I stupidly bought into this perception of Rich Boy. His rapping wasn’t anything to write home about (although it is rewarding, Rich Boy’s actually subtle), he looked pretty stupid (like a character from NES’s River City Ransom) and through some unfortunate marketing- advertisements showing a thin, designer hoodie-wearing Rich Boy, chest-exposed, mugging for the camera- and my rap-fan cynicism (too many rookies with hot singles, not delivering) seemed verified. Somehow, that lame-as-shit cover was burned into my brain. It meant that either Rich Boy wasn’t the kinda-everyman ‘Throw Some D’s and his electrical engineering dropout anti-street cred that became street cred persona suggested or he was the kind of rapper willing to you know, put on a lame hoodie, expose his chest, and cash-in on his single. Just from that cover, I could predict an album that was a little too long, started out with five or so good tracks, suffered from poor pacing, and had at least one R & B crossover. Then, a few weeks before the album, ‘Boy Looka Here’ was released and for the simple fact that it wasn’t ‘Throw Some D’s’, it was disappointing but Rich Boy was just as good if not better on the track. His accent is even more pronounced (that in itself is political, hints of ‘Let’s Get This Paper’?) and he fits the beat’s stomp quite well. The video, like ‘Throw Some D’s’, maintained some regional specificity and cleverly contrasts it with some “the night before…” Vegas partying and makes a marching band parade seem way more fun than sin city. Oh yeah- and because it’s what I do (make vague, pretentious connections) there’s this vaguely Diane Arbus-like aspect to the video, especially the little kid in cowboy masks…and there are the really effective medium shot and close-up of the dude with one eye in the ‘D’s’ video. That highlights the good, stranger side of Rich Boy, the guy who was an electrical engineer and raps in a so-thick-he-doesn’t-complete-words accent and scrunches up his face to spit about dead friends and hypocrite religion and bullshit wars…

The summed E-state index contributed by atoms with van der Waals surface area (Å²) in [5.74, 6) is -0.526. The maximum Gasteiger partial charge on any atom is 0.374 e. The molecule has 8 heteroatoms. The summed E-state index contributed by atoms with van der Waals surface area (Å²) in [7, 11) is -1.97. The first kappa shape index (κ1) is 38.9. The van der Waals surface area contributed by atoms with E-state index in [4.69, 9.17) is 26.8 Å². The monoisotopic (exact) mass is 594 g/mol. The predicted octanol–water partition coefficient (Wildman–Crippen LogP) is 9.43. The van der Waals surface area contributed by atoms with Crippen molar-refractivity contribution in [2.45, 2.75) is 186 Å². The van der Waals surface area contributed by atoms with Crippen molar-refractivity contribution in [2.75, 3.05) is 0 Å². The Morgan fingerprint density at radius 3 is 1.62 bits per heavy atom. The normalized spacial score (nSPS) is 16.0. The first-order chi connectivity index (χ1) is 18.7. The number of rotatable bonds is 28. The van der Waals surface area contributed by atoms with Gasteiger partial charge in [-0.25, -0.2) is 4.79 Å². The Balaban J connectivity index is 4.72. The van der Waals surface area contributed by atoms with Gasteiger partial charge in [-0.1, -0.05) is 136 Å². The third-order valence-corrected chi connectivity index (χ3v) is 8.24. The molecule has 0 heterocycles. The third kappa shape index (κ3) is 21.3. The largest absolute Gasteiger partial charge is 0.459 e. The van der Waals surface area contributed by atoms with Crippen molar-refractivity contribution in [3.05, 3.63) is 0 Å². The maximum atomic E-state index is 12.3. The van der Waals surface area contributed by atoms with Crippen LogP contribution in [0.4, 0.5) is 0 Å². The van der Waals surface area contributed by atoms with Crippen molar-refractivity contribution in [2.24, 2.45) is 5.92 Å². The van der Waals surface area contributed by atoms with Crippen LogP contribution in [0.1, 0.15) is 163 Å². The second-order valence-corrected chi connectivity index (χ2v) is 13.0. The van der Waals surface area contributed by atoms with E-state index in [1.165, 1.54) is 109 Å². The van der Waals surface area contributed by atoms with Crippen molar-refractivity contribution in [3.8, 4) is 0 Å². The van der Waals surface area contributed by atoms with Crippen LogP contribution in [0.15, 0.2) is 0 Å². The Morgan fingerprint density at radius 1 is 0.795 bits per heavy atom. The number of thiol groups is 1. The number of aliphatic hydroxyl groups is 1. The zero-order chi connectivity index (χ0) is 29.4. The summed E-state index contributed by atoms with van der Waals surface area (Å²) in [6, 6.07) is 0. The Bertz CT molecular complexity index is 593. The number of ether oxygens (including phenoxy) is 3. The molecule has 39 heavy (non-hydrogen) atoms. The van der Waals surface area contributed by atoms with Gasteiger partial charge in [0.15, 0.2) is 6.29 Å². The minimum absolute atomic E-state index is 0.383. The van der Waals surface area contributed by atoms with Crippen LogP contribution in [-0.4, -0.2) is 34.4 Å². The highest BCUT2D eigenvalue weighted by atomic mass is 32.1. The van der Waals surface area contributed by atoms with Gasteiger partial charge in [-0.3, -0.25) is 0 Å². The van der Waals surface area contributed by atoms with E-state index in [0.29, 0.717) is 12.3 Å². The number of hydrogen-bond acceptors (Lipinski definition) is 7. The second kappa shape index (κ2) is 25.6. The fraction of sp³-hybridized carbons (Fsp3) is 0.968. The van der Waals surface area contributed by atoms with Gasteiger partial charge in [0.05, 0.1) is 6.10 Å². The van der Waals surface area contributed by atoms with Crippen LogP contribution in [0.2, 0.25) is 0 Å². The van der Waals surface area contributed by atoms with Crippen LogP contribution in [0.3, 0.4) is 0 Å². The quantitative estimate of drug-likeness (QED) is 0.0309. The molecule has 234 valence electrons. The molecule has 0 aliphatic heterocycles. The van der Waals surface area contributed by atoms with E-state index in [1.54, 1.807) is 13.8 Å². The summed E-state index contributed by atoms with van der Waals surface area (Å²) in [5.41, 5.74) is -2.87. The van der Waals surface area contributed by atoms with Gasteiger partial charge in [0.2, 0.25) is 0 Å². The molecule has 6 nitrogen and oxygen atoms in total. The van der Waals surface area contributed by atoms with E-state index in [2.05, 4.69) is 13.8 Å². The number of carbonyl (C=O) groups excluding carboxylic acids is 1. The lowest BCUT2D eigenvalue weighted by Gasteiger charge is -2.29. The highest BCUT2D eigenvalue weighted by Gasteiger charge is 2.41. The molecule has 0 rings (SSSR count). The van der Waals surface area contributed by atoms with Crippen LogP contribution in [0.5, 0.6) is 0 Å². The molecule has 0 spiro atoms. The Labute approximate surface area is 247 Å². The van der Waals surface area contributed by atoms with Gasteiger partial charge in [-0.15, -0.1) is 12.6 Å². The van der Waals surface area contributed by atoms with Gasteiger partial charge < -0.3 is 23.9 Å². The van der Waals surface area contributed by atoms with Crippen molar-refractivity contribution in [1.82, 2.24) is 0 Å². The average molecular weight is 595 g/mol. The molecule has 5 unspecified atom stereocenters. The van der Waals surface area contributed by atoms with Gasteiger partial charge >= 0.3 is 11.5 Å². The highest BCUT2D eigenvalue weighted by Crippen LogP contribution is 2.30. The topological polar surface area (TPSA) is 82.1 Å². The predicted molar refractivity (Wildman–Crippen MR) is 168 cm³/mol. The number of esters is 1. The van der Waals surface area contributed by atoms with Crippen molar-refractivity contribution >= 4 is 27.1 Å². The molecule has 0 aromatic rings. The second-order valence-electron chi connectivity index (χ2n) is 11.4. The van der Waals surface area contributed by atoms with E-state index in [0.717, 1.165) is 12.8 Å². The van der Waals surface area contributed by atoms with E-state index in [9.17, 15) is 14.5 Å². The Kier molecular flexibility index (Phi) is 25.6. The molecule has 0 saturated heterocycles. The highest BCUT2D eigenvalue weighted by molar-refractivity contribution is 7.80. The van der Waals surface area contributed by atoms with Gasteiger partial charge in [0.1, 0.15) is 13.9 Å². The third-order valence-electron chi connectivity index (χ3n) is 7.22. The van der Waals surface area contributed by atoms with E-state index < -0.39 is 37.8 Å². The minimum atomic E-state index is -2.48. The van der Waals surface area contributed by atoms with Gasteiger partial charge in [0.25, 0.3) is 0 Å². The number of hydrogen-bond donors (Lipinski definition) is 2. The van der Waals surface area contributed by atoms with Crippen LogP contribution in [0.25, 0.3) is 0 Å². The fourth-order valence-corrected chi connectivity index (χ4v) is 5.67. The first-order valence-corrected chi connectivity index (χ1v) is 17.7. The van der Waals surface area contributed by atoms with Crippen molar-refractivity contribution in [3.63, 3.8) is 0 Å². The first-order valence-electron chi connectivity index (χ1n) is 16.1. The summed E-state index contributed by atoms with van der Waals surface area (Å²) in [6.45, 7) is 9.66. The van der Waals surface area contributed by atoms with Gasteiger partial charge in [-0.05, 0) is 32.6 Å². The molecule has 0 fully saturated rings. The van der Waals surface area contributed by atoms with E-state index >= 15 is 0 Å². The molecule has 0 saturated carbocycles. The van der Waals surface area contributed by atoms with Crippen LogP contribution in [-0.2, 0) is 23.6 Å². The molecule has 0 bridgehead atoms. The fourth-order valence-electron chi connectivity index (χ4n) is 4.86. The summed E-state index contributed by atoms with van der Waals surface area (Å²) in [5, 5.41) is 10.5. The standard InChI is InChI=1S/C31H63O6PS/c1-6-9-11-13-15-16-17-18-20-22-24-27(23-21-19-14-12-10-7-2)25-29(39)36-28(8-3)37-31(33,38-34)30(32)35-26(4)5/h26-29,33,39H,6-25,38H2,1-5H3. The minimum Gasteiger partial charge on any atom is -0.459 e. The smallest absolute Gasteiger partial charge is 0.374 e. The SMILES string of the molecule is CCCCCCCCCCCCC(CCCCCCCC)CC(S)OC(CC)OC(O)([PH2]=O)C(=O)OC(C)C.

Ultimately, as Rich Boy’s album loomed, I found Polow da Don to be full of the same mixed signals as Rich Boy. The beat for ‘Boy Looka Here’ is cool but it’s this obnoxious Timbaland type beat that brings together Southern stomp and disparate elements like a strummed acoustic guitar and space synths and people are supposed to be impressed, well fuck that. Of course, around the same time Da Don was dropping this surprisingly great song but that too feels underwhelming next to ‘Throw Some D’s’ and Da Don is revealed as a good but not great producer; and then, Rich Boy’s album drops and the Rich Boy produced ‘The Madness’ has more in common with ‘D’s’ than a lot of da Don’s beats…